Any time you’re saving and investing for retirement, it’s a good thing. A 401(k) plan is the most popular type of retirement account, and it comes with great benefits — such as pre-tax contributions — that you should absolutely take advantage of. As with most things, though, there are pros and cons to a 401(k) plan. The benefits of a 401(k) far outweigh the drawbacks, but they’re drawbacks nonetheless.
To put yourself in the best position to accomplish your financial goals for retirement, you need to be multifaceted and use all available resources, including various other retirement accounts that make up in places where a 401(k) may lack.
1. Your investment options are limited
You can’t just make any investment you want in a 401(k) plan. Your plan provider gives you options to choose from, and unfortunately, this means it can be limiting. With a 401(k), you can bank on your options consisting of your company’s stock (if it’s a public company), market cap-based funds, and target-date funds that reallocate as you near retirement. These aren’t bad investment options by any means, but there are tons of other great investments out there that you won’t be able to access in your 401(k).
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Retirement accounts like Roth IRAs and traditional IRAs essentially work like brokerage companies, so you can invest in any company or index fund you want. Whether you want to invest in your favorite tech company, one of the major indexes, or industry-specific index funds, you can do so in an IRA account. Having these options gives you more control over where your money is going and ensures that it aligns with your investment strategy.
2. The fees can be expensive
One of the downsides of a 401(k) plan is that it can be expensive. Not only do you pay management fees charged by your plan provider, but you’ll also have to pay the fees that come along with the specific investments you hold in your account, as well as fees that may come along with different services you elect into . Even a fee of 1% may seem small, but over time, it can add up to thousands of dollars. If you have $100,000 in your 401(k), a 1% fee means you’ll be paying $1,000 annually; if your account gets to $1 million, you’ll be paying $10,000.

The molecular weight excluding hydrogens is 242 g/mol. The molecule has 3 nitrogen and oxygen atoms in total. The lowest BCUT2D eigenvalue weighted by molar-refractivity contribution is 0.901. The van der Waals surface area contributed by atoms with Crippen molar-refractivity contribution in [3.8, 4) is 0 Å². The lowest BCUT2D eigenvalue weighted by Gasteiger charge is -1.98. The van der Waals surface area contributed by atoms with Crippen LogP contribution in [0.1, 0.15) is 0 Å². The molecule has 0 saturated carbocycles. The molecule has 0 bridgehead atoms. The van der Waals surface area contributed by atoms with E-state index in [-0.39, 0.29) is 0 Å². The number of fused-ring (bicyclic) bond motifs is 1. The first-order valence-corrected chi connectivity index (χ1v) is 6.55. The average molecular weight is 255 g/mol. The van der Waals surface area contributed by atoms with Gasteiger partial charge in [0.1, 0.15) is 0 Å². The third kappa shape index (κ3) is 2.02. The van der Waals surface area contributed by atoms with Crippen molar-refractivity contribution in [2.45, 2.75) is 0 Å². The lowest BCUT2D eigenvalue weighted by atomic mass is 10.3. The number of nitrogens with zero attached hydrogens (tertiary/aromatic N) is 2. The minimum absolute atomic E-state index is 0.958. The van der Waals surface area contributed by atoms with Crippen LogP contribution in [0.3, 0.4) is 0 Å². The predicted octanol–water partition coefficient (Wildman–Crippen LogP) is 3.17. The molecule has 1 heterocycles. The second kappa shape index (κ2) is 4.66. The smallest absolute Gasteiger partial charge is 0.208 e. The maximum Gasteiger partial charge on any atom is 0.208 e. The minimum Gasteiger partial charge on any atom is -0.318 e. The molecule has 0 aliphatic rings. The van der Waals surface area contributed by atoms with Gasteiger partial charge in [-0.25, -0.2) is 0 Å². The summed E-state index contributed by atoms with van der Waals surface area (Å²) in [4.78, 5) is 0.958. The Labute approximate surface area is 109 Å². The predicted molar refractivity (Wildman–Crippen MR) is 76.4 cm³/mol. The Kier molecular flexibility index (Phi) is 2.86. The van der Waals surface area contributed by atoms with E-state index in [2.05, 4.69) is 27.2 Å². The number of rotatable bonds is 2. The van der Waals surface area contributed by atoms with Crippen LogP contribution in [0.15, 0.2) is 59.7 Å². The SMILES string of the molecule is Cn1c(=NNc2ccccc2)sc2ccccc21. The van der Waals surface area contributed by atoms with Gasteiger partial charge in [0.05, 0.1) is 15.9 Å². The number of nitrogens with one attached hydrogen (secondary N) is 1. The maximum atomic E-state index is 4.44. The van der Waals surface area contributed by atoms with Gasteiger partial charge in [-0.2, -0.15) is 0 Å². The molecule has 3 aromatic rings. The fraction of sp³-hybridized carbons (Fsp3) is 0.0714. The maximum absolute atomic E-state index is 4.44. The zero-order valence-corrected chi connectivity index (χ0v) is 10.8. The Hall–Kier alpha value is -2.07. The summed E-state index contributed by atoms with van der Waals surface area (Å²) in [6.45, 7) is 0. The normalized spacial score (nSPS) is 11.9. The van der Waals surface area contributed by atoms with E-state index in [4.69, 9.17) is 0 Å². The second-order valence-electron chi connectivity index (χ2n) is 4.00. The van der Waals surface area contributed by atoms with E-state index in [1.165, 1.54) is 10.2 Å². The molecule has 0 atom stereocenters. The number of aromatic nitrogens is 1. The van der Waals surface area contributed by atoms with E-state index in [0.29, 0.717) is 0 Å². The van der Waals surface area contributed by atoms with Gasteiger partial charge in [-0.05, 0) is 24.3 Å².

Investment options in your 401(k), like target-date funds, can also eat away at your returns (or add to losses). Since target-date funds are actively managed, their fees are much more expensive than passive index funds. For investors who want to take a set-it-and-forget-it approach, target-date funds can be useful because they do a lot of the heavy lifting for you, but they don’t come without a price.
3. You’ll eventually have to take required minimum distributions
You can begin taking distributions from your 401(k) plan at age 59 1/2 without having to pay a 10% early withdrawal penalty, but it’s not mandatory. However, once you reach age 72, you’re required to begin taking distributions. Required minimum distributions are mainly to prevent people from using their 401(k) plan as a means to avoid paying taxes. There’s one thing you can count on with Uncle Sam: He’s going to want his money eventually.
Since you receive your tax break on the front end with a 401(k) — by way of pre-tax contributions — you must pay taxes on that amount on the back end. This isn’t the case with a Roth IRA, however. Since you contribute after-tax money into a Roth IRA, you get to take tax-free withdrawals in retirement. This means your money gets to grow and compound, and you don’t have to worry about capital gains taxes on the profits you make along the way.
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